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Professional Confidentiality: A Pillar of Occupational Health

The professional secrecy is not a concept reserved for healthcare professionals. While the patient is the master of the secret, there are legal, social, and ethical aspects that do not cover exactly the same limits. Finally, it is essential to know and apply the exceptions to the secret.

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Essential for professionals and the public, its understanding and correct application are crucial. Medical certificates protect the rights of patients.

Professional confidentiality is subject to strict legal exceptions. The disclosure of confidential information by a professional may result in severe sanctions, including one year of imprisonment and fines. However, there are circumstances where disclosure is not only permitted but necessary, such as in cases of abuse inflicted on minors or vulnerable individuals, or domestic violence. In these situations, the law protects those who report in good faith, exempting them from any civil, criminal, or disciplinary liability.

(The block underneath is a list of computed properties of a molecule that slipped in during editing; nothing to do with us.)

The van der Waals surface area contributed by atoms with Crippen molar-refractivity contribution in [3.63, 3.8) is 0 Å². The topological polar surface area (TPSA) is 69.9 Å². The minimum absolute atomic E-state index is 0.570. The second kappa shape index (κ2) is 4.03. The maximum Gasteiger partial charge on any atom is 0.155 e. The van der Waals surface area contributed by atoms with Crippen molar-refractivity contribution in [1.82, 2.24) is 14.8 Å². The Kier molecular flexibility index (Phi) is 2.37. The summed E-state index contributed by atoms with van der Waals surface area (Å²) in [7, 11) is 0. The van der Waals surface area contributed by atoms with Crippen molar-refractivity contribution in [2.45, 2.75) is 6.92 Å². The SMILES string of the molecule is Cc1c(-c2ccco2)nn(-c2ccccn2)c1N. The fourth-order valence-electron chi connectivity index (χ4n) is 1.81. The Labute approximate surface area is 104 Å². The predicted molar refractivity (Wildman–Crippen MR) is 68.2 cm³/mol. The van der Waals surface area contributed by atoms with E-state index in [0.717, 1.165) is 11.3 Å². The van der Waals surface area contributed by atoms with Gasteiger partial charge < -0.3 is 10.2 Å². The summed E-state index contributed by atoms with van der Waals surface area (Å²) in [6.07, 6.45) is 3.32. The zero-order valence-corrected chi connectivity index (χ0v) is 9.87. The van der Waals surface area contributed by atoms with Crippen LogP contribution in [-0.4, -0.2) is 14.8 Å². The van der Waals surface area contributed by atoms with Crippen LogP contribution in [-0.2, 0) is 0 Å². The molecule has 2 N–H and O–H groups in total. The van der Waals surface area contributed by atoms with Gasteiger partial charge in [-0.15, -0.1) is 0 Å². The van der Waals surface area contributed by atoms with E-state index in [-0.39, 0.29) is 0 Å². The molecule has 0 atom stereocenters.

Professional confidentiality is not absolute. In the interest of patients, exceptions are provided for reporting births and deaths, contagious diseases, psychiatric admissions, and other situations necessary for public health and patient safety. These exceptions aim to balance the right to confidentiality with the needs of society and public health.

Medical ethics and professional confidentiality

The Medical Ethics Code states that everything learned by the physician in the practice of their profession is covered by professional confidentiality. This includes entrusted, observed, or inferred information. Physicians are required to protect the physical and mental integrity of all patients, especially those deprived of liberty or vulnerable. In cases of abuse or mistreatment, the physician must, under certain circumstances, report these facts to the judicial authorities.

Patient information management

Physicians keep confidential observation charts for each patient, which are not transferable to third parties. However, sharing information with other health professionals is permitted and encouraged to ensure the continuity of care, always with the patient’s consent. The transmission of personal notes to other doctors or institutions is strictly regulated to protect patient confidentiality.

In conclusion:

Professional confidentiality in occupational health is an indispensable ethical and legal pillar that must be understood and respected by all health professionals. Its judicious application helps to safeguard the trust between the patient and the professional while protecting the interests of society.

Philippe Casanova

Specialist in occupational medicine and forensic medicine.